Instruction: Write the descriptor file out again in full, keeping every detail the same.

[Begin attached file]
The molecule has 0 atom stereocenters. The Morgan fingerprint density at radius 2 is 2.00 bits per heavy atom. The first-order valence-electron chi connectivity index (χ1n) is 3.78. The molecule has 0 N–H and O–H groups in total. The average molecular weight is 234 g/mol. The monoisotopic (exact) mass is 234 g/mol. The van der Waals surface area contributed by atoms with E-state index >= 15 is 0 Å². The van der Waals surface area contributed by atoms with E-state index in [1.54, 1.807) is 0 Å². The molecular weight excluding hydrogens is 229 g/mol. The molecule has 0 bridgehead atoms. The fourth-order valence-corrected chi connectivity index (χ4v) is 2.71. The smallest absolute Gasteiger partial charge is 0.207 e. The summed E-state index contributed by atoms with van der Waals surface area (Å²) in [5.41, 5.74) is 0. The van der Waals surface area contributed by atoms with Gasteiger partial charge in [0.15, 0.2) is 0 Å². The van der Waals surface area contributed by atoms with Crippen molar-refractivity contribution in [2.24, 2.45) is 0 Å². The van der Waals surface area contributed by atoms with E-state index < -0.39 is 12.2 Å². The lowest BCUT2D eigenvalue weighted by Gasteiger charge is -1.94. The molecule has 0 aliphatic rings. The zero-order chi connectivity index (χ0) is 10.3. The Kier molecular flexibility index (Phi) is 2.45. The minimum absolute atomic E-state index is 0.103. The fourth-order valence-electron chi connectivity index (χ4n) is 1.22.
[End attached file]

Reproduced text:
The molecule has 0 atom stereocenters. The Morgan fingerprint density at radius 2 is 2.00 bits per heavy atom. The first-order valence-electron chi connectivity index (χ1n) is 3.78. The molecule has 0 N–H and O–H groups in total. The average molecular weight is 234 g/mol. The monoisotopic (exact) mass is 234 g/mol. The van der Waals surface area contributed by atoms with E-state index >= 15 is 0 Å². The van der Waals surface area contributed by atoms with E-state index in [1.54, 1.807) is 0 Å². The molecular weight excluding hydrogens is 229 g/mol. The molecule has 0 bridgehead atoms. The fourth-order valence-corrected chi connectivity index (χ4v) is 2.71. The smallest absolute Gasteiger partial charge is 0.207 e. The summed E-state index contributed by atoms with van der Waals surface area (Å²) in [5.41, 5.74) is 0. The van der Waals surface area contributed by atoms with Gasteiger partial charge in [0.15, 0.2) is 0 Å². The van der Waals surface area contributed by atoms with Crippen molar-refractivity contribution in [2.24, 2.45) is 0 Å². The van der Waals surface area contributed by atoms with E-state index < -0.39 is 12.2 Å². The lowest BCUT2D eigenvalue weighted by Gasteiger charge is -1.94. The molecule has 0 aliphatic rings. The zero-order chi connectivity index (χ0) is 10.3. The Kier molecular flexibility index (Phi) is 2.45. The minimum absolute atomic E-state index is 0.103. The fourth-order valence-electron chi connectivity index (χ4n) is 1.22.